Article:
Kidney Stones, Kidney Function, Kidney Disease

Glomerular filtration is the main life sustaining kidney function, and kidney stones can cause enough damage to lower it. Usually the reduction is very modest, but sometimes stones can cause kidney failure. This means, like all diseases, stones are best prevented as early and as completely as possible.

This ‘just the facts’ version tells about what filtration is, how physicians measure it, how much kidney stones lower it, and how often that occurs.

Two longer articles give the details. One is comprehensive. The other focuses on only kidney disease, but is long.

Much of this text is redacted from the other two articles. I left out pictures, data, and links to PubMed to emphasize the main points.

The featured painting is by You Si 游思 (b. 1954), based in Shanghai, China. He is the son of two artists who lived through the cultural revolution and paints in new ways. I think his work is gorgeous but could not find a serious biography or critical study, or any museums that show his work.

What Filtration Is

Our two kidneys are each made up of about one million nephron units. A nephron is a complete and complex structure that begins its function by filtering from blood plasma a clear solution of water and small molecules. That filtrate enters the long loopy tubule of the nephron that reabsorbs a vast fraction of water and salts back into the blood leaving behind only that destined for export out of the body.

The glomerulus, a tuft of capillaries nestled in a tiny cup that drains into its tubule, performs this filtration. So we name it glomerular filtration rate, or GFR.

Blood flow and pressure from the heart drive filtration, but kidneys can regulate its rate. The cells that line the tubules regulate what fractions of innumerable individual salts and small molecules are taken back or let go into the urine.

Filtration Keeps Us Alive

Filtration rids the blood plasma of metabolic wastes, like oxalate, and permits us to excrete the extra water, salt, and all other materials we might eat or drink every day. Without filtration we need dialysis or transplantation to continue living. So this kidney function stands above all the others. When physicians speak of kidney function, they mean, and measure, filtration.

Filtration and Kidney Stones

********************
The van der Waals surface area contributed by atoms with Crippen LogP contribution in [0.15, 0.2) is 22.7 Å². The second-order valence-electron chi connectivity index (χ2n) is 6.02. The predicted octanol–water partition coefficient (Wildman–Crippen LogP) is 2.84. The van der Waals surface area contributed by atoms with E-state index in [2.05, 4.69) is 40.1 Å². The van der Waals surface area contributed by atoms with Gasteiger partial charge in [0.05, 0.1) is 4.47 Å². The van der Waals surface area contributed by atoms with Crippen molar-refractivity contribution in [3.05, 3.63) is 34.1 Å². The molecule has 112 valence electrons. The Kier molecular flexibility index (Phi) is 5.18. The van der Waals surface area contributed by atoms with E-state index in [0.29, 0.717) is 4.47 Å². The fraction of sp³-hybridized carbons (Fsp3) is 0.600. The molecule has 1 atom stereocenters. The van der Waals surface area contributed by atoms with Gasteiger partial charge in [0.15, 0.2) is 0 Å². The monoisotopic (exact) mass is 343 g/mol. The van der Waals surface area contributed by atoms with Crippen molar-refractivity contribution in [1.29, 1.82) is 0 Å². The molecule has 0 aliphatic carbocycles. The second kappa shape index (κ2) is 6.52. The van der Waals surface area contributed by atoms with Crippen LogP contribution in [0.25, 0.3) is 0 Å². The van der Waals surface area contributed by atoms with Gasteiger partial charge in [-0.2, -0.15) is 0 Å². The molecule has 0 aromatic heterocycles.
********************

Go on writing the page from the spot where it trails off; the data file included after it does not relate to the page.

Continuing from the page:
Kidneys filter copious volumes of water and small molecules – like calcium, oxalate, citrate, phosphate, uric acid, sodium – hundreds of distinct materials. They then return most of this flood – 100 to 200 liters a day of water alone – back into the blood keeping behind only what they destine for export as urine.

Because kidneys filter such vast amounts, very subtle variations in what they take back into blood can load the urine with stone forming salts like calcium and oxalate, and cause stones. In other words, stones arise in significant measure because of subtle imbalances between filtration and reabsorption of key materials like calcium, oxalate, citrate, and water itself.

The filtering system, though powerful, is delicate. Through obstruction, infection, loss of one kidney, or surgical trauma stones can injure it. Such injuries reduce the ability of kidneys to protect the body, and when severe can lead to chronic kidney disease and even need for dialysis or transplantation.

How We Measure Glomerular Filtration

Serum Creatinine

Muscles make creatinine steadily and send it into the blood. Like almost all small molecules, kidneys filter it. Serum creatinine therefore reflects the balance between muscle production and filtration. When filtration falls serum creatinine rises. It is like your golf score – bad day, higher score. Serum creatinine gauges filtration adequately enough for clinical practice. But because kidneys not only filter creatinine but also secrete it from blood into urine, creatinine overestimates true filtration.

eGFR

To get a better estimate, scientists compared serum creatinine to true GFR in reasonably large populations and calculated the best fit between them using regression techniques. The resulting regression equation gives estimated GFR, or eGFR, from serum creatinine, age, sex, and race. This highly derived index dominates medical practice. When physicians speak of reduced kidney function they mean reduced eGFR.

Kidney Function in  Stone Formers

Average Function is modestly reduced

Our Own Patients

In our own patients, we found that stone formers have lower kidney function than normal people. The common idiopathic calcium stone formers are just slightly low. Likewise for those with primary hyperparathyroidism. But kidney function is reduced by about 20% in people who make stones because of bowel disease or diseases like renal tubular acidosis or cystinuria. Uric acid and struvite stone formers have even greater reductions.

US Health Surveys

The national NHANES data survey results showed modestly reduced kidney function in overweight people who had a history of stones. Women who formed stones had increased risk for serious chronic kidney disease, and even dialysis.

Olmsted County 

This community uses Mayo Clinic for care so records are very complete. A history of kidney stones increased risk of CKD and eventual dialysis.

Large Reviews